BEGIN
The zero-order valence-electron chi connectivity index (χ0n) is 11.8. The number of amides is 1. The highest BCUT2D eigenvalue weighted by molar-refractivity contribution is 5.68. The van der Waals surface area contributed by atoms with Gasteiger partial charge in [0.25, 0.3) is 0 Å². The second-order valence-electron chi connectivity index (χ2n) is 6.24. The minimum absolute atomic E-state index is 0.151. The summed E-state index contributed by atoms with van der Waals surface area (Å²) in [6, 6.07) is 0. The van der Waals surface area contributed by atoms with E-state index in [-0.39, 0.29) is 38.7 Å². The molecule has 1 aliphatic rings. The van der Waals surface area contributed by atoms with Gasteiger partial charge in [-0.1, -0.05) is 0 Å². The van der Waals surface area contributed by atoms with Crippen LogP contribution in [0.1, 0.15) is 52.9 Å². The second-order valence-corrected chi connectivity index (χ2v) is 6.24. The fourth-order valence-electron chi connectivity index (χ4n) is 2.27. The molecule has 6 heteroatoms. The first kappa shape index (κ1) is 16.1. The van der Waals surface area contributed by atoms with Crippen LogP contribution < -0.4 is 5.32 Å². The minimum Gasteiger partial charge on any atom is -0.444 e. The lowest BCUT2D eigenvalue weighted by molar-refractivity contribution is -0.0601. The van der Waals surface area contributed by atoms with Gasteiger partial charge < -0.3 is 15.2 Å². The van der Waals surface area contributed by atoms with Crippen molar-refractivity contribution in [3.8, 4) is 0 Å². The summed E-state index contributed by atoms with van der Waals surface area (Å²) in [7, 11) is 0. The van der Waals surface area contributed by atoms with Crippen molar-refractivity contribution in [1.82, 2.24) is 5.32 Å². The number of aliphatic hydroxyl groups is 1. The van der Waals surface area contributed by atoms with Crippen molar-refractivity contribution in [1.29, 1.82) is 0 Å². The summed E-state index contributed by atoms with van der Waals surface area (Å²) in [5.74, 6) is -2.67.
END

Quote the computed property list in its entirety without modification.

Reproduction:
The zero-order valence-electron chi connectivity index (χ0n) is 11.8. The number of amides is 1. The highest BCUT2D eigenvalue weighted by molar-refractivity contribution is 5.68. The van der Waals surface area contributed by atoms with Gasteiger partial charge in [0.25, 0.3) is 0 Å². The second-order valence-electron chi connectivity index (χ2n) is 6.24. The minimum absolute atomic E-state index is 0.151. The summed E-state index contributed by atoms with van der Waals surface area (Å²) in [6, 6.07) is 0. The van der Waals surface area contributed by atoms with E-state index in [-0.39, 0.29) is 38.7 Å². The molecule has 1 aliphatic rings. The van der Waals surface area contributed by atoms with Gasteiger partial charge in [-0.1, -0.05) is 0 Å². The van der Waals surface area contributed by atoms with Crippen LogP contribution in [0.1, 0.15) is 52.9 Å². The second-order valence-corrected chi connectivity index (χ2v) is 6.24. The fourth-order valence-electron chi connectivity index (χ4n) is 2.27. The molecule has 6 heteroatoms. The first kappa shape index (κ1) is 16.1. The van der Waals surface area contributed by atoms with Crippen LogP contribution < -0.4 is 5.32 Å². The minimum Gasteiger partial charge on any atom is -0.444 e. The lowest BCUT2D eigenvalue weighted by molar-refractivity contribution is -0.0601. The van der Waals surface area contributed by atoms with Gasteiger partial charge < -0.3 is 15.2 Å². The van der Waals surface area contributed by atoms with Crippen molar-refractivity contribution in [3.8, 4) is 0 Å². The summed E-state index contributed by atoms with van der Waals surface area (Å²) in [7, 11) is 0. The van der Waals surface area contributed by atoms with Crippen molar-refractivity contribution in [1.82, 2.24) is 5.32 Å². The number of aliphatic hydroxyl groups is 1. The van der Waals surface area contributed by atoms with Crippen molar-refractivity contribution in [1.29, 1.82) is 0 Å². The summed E-state index contributed by atoms with van der Waals surface area (Å²) in [5.74, 6) is -2.67.